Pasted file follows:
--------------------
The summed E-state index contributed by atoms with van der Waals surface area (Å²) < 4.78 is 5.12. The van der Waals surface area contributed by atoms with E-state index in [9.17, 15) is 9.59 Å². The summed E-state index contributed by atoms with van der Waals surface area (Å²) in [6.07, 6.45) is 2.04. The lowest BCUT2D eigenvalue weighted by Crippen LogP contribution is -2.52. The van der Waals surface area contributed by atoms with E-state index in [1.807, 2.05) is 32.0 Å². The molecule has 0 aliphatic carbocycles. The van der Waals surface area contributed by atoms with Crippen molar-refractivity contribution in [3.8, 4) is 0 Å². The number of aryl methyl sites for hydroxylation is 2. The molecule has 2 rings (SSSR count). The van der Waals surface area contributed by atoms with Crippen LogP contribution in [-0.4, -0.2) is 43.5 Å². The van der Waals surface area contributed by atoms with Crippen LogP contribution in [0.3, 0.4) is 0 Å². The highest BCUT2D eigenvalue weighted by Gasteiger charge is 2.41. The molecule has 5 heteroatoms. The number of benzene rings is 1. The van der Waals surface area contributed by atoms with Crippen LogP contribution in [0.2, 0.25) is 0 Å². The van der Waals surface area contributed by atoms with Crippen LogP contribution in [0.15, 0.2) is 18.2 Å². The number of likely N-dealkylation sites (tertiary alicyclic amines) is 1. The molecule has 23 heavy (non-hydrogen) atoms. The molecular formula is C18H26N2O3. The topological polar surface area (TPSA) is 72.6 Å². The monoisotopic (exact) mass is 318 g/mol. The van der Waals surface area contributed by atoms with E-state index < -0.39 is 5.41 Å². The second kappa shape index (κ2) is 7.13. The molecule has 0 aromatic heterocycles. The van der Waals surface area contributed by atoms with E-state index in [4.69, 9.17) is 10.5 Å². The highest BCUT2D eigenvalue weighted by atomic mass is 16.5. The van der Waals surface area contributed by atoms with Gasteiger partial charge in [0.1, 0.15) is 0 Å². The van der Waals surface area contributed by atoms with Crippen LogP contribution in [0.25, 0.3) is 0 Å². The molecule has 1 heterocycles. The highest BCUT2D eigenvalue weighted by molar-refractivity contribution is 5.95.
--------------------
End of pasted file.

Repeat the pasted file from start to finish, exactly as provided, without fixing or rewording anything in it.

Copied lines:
The summed E-state index contributed by atoms with van der Waals surface area (Å²) < 4.78 is 5.12. The van der Waals surface area contributed by atoms with E-state index in [9.17, 15) is 9.59 Å². The summed E-state index contributed by atoms with van der Waals surface area (Å²) in [6.07, 6.45) is 2.04. The lowest BCUT2D eigenvalue weighted by Crippen LogP contribution is -2.52. The van der Waals surface area contributed by atoms with E-state index in [1.807, 2.05) is 32.0 Å². The molecule has 0 aliphatic carbocycles. The van der Waals surface area contributed by atoms with Crippen molar-refractivity contribution in [3.8, 4) is 0 Å². The number of aryl methyl sites for hydroxylation is 2. The molecule has 2 rings (SSSR count). The van der Waals surface area contributed by atoms with Crippen LogP contribution in [-0.4, -0.2) is 43.5 Å². The van der Waals surface area contributed by atoms with Crippen LogP contribution in [0.3, 0.4) is 0 Å². The highest BCUT2D eigenvalue weighted by Gasteiger charge is 2.41. The molecule has 5 heteroatoms. The number of benzene rings is 1. The van der Waals surface area contributed by atoms with Crippen LogP contribution in [0.2, 0.25) is 0 Å². The van der Waals surface area contributed by atoms with Crippen LogP contribution in [0.15, 0.2) is 18.2 Å². The number of likely N-dealkylation sites (tertiary alicyclic amines) is 1. The molecule has 23 heavy (non-hydrogen) atoms. The molecular formula is C18H26N2O3. The topological polar surface area (TPSA) is 72.6 Å². The monoisotopic (exact) mass is 318 g/mol. The van der Waals surface area contributed by atoms with E-state index < -0.39 is 5.41 Å². The second kappa shape index (κ2) is 7.13. The molecule has 0 aromatic heterocycles. The van der Waals surface area contributed by atoms with E-state index in [4.69, 9.17) is 10.5 Å². The highest BCUT2D eigenvalue weighted by atomic mass is 16.5. The van der Waals surface area contributed by atoms with Gasteiger partial charge in [0.1, 0.15) is 0 Å². The van der Waals surface area contributed by atoms with Crippen LogP contribution in [0.25, 0.3) is 0 Å². The molecule has 1 heterocycles. The highest BCUT2D eigenvalue weighted by molar-refractivity contribution is 5.95.